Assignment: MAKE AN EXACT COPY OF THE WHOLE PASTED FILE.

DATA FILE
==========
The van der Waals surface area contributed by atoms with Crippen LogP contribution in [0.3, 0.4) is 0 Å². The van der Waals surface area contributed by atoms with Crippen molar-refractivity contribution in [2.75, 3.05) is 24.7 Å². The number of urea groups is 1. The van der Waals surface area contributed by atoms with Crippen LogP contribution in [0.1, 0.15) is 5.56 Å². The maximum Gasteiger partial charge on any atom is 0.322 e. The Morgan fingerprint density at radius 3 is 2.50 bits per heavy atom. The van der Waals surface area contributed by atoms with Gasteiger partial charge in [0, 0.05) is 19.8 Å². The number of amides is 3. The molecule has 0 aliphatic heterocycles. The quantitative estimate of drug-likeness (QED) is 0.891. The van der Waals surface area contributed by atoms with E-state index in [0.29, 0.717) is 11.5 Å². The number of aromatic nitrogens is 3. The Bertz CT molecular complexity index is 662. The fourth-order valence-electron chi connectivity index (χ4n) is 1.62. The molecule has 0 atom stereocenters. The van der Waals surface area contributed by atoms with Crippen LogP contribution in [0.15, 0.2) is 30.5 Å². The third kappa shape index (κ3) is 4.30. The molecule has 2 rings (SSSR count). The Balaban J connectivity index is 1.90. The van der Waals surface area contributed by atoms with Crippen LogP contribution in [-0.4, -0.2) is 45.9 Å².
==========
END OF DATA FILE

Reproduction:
The van der Waals surface area contributed by atoms with Crippen LogP contribution in [0.3, 0.4) is 0 Å². The van der Waals surface area contributed by atoms with Crippen molar-refractivity contribution in [2.75, 3.05) is 24.7 Å². The number of urea groups is 1. The van der Waals surface area contributed by atoms with Crippen LogP contribution in [0.1, 0.15) is 5.56 Å². The maximum Gasteiger partial charge on any atom is 0.322 e. The Morgan fingerprint density at radius 3 is 2.50 bits per heavy atom. The van der Waals surface area contributed by atoms with Gasteiger partial charge in [0, 0.05) is 19.8 Å². The number of amides is 3. The molecule has 0 aliphatic heterocycles. The quantitative estimate of drug-likeness (QED) is 0.891. The van der Waals surface area contributed by atoms with E-state index in [0.29, 0.717) is 11.5 Å². The number of aromatic nitrogens is 3. The Bertz CT molecular complexity index is 662. The fourth-order valence-electron chi connectivity index (χ4n) is 1.62. The molecule has 0 atom stereocenters. The van der Waals surface area contributed by atoms with Crippen LogP contribution in [0.15, 0.2) is 30.5 Å². The third kappa shape index (κ3) is 4.30. The molecule has 2 rings (SSSR count). The Balaban J connectivity index is 1.90. The van der Waals surface area contributed by atoms with Crippen LogP contribution in [-0.4, -0.2) is 45.9 Å².